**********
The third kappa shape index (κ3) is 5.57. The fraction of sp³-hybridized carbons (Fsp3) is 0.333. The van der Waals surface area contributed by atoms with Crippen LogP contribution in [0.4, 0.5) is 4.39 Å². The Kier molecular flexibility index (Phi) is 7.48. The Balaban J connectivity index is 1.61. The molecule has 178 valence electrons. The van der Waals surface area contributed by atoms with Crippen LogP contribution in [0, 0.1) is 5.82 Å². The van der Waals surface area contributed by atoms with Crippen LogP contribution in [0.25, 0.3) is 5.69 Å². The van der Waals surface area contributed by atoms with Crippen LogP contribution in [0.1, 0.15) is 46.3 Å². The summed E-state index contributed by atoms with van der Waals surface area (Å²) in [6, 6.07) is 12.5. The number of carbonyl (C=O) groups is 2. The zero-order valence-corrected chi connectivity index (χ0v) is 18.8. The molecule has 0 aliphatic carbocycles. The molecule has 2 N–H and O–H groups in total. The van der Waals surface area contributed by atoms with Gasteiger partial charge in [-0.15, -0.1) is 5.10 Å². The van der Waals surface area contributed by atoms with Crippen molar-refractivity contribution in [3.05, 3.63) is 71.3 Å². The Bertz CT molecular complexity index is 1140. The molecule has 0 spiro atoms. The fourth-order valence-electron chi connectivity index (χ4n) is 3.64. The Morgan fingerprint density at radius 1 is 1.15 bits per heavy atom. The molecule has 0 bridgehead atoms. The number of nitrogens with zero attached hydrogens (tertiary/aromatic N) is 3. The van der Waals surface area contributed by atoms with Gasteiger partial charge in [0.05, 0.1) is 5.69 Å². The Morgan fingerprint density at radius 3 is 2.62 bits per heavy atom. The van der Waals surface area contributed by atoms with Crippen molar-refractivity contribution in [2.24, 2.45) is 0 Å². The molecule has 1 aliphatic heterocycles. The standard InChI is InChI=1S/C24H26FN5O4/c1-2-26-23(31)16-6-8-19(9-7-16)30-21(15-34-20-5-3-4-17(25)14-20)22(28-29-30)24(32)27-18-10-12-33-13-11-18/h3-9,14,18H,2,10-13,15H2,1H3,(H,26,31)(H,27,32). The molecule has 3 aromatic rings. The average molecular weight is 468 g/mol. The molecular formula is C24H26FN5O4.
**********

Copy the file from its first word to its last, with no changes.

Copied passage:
The third kappa shape index (κ3) is 5.57. The fraction of sp³-hybridized carbons (Fsp3) is 0.333. The van der Waals surface area contributed by atoms with Crippen LogP contribution in [0.4, 0.5) is 4.39 Å². The Kier molecular flexibility index (Phi) is 7.48. The Balaban J connectivity index is 1.61. The molecule has 178 valence electrons. The van der Waals surface area contributed by atoms with Crippen LogP contribution in [0, 0.1) is 5.82 Å². The van der Waals surface area contributed by atoms with Crippen LogP contribution in [0.25, 0.3) is 5.69 Å². The van der Waals surface area contributed by atoms with Crippen LogP contribution in [0.1, 0.15) is 46.3 Å². The summed E-state index contributed by atoms with van der Waals surface area (Å²) in [6, 6.07) is 12.5. The number of carbonyl (C=O) groups is 2. The zero-order valence-corrected chi connectivity index (χ0v) is 18.8. The molecule has 0 aliphatic carbocycles. The molecule has 2 N–H and O–H groups in total. The van der Waals surface area contributed by atoms with Gasteiger partial charge in [-0.15, -0.1) is 5.10 Å². The van der Waals surface area contributed by atoms with Crippen molar-refractivity contribution in [3.05, 3.63) is 71.3 Å². The Bertz CT molecular complexity index is 1140. The molecule has 0 spiro atoms. The fourth-order valence-electron chi connectivity index (χ4n) is 3.64. The Morgan fingerprint density at radius 1 is 1.15 bits per heavy atom. The molecule has 0 bridgehead atoms. The number of nitrogens with zero attached hydrogens (tertiary/aromatic N) is 3. The van der Waals surface area contributed by atoms with Gasteiger partial charge in [0.05, 0.1) is 5.69 Å². The Morgan fingerprint density at radius 3 is 2.62 bits per heavy atom. The van der Waals surface area contributed by atoms with Crippen molar-refractivity contribution in [2.24, 2.45) is 0 Å². The molecule has 1 aliphatic heterocycles. The standard InChI is InChI=1S/C24H26FN5O4/c1-2-26-23(31)16-6-8-19(9-7-16)30-21(15-34-20-5-3-4-17(25)14-20)22(28-29-30)24(32)27-18-10-12-33-13-11-18/h3-9,14,18H,2,10-13,15H2,1H3,(H,26,31)(H,27,32). The molecule has 3 aromatic rings. The average molecular weight is 468 g/mol. The molecular formula is C24H26FN5O4.